Parrot::Coroutine - A pure PIR implementation of coroutines




    .sub onload :load
        load_bytecode 'Parrot/Coroutine.pir'

    ## Recursive coroutine to enumerate tree elements.  Each element that is
    ## not a FixedPMCArray is yielded in turn.
    .sub enumerate_tree
        .param pmc coro
        .param pmc tree_node
        .param int depth :optional
        .param int depth_p :opt_flag

        if depth_p goto have_depth
        depth = 0
        inc depth

        $I0 = isa tree_node, 'FixedPMCArray'
        if $I0 goto recur
        print "[leaf "
        print tree_node
        print "]\n"
        .return ()

        ## Loop through array elements, recurring on each.
        .local int size, i
        i = 0
        size = tree_node
        if i >= size goto done
        print "[recur: depth "
        print depth
        print ' elt '
        print i
        print "]\n"
        $P1 = tree_node[i]
        enumerate_tree(coro, $P1, depth)
        inc i
        goto again
        .return ()

    .sub print_tree
        .param pmc tree

        .local int coro_class, idx
        .local pmc coro
        .const 'Sub' coro_sub = "enumerate_tree"
        coro = new 'Parrot::Coroutine', coro_sub
        ($P0 :optional, $I0 :opt_flag) = coro.'resume'(coro, tree)
        idx = 0

        unless $I0 goto done
        print 'print_tree:  '
        print idx
        print ' => '
        print $P0
        print "\n"
        ($P0 :optional, $I0 :opt_flag) = coro.'resume'()
        goto loop


This object class provides an implementation of coroutines that is written in pure PIR using continuations.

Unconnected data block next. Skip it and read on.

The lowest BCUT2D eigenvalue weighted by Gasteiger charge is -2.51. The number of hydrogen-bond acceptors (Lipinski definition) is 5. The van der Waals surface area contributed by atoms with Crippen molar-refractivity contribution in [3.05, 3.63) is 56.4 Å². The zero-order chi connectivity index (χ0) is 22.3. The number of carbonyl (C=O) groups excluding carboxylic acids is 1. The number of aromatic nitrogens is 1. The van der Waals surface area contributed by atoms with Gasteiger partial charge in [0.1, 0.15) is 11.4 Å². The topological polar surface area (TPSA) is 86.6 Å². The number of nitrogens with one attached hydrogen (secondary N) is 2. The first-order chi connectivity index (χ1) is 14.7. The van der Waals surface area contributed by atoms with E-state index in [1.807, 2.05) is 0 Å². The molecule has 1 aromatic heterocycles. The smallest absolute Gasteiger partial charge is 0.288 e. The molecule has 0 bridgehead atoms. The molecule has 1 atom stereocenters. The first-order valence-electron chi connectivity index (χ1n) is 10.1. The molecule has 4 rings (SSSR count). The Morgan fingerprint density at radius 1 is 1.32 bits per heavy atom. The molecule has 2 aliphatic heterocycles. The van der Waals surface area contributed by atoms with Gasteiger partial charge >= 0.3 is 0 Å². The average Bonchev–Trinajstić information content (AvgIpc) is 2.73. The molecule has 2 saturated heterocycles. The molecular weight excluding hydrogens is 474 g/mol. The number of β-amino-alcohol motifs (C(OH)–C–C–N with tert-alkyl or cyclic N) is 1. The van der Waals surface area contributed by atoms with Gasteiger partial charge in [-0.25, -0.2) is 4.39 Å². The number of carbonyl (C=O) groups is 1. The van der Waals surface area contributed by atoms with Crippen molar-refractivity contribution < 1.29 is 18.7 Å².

This method is normally called via the new op:

    .local pmc coro
    .const 'Sub' coro_sub = "enumerate_tree"
    coro_class = get_class 'Parrot::Coroutine'
    coro = coro_class.'new'('initial_sub' => coro_sub)

Given a sub, it initializes a new Parrot::Coroutine object.


Invoke the coroutine. The first time this is called on a new coroutine, the initial sub is invoked with the passed arguments. The second and subsequent times, the args are delivered as the result of the previous yield operation.

If the coroutine subsequently yields, the values passed to the yield method are returned as the values from resume.

If the coroutine returns normally (i.e. from the original sub), then those values are passed returned from the resume method, and the coroutine is marked as dead, in which case it is an error to attempt to resume it again.


Within the coroutine, yield returns arbitrary values back to the caller, making it look like the values came from the last resume call.

The next time the caller decides to resume the coroutine, the arguments passed to resume are returned as the values from yield.


  1. We should really keep more state details. The only legal state transitions should be 'new' to 'resumed' to 'yielded' to 'resumed' to 'yielded' ..., except that one might at any time transition to 'dead', which is (not surprisingly) the terminal state.

Please report any others you find to <parrot-porters@perl.org>.


http://en.wikipedia.org/wiki/Coroutine -- coroutines defined.

t/library/coroutine.t -- "same fringe" test case.

src/pmc/coroutine.pmc -- the pmclass implementation.

http://www.lua.org/manual/5.1/manual.html#2.11 -- definition of the coroutine API for the Lua programming language, upon which the Parrot::Coroutine API is based.

http://gd.tuwien.ac.at/languages/scheme/tutorial-dsitaram/t-y-scheme-Z-H-14.html -- Scheme tutorial chapter that introduces call/cc and uses it to solve "same fringe" via coroutines.


Bob Rogers <rogers-perl6@rgrjr.dyndns.org>


Copyright (C) 2006-2008, The Perl Foundation. This program is free software. It is subject to the same license as The Parrot Interpreter.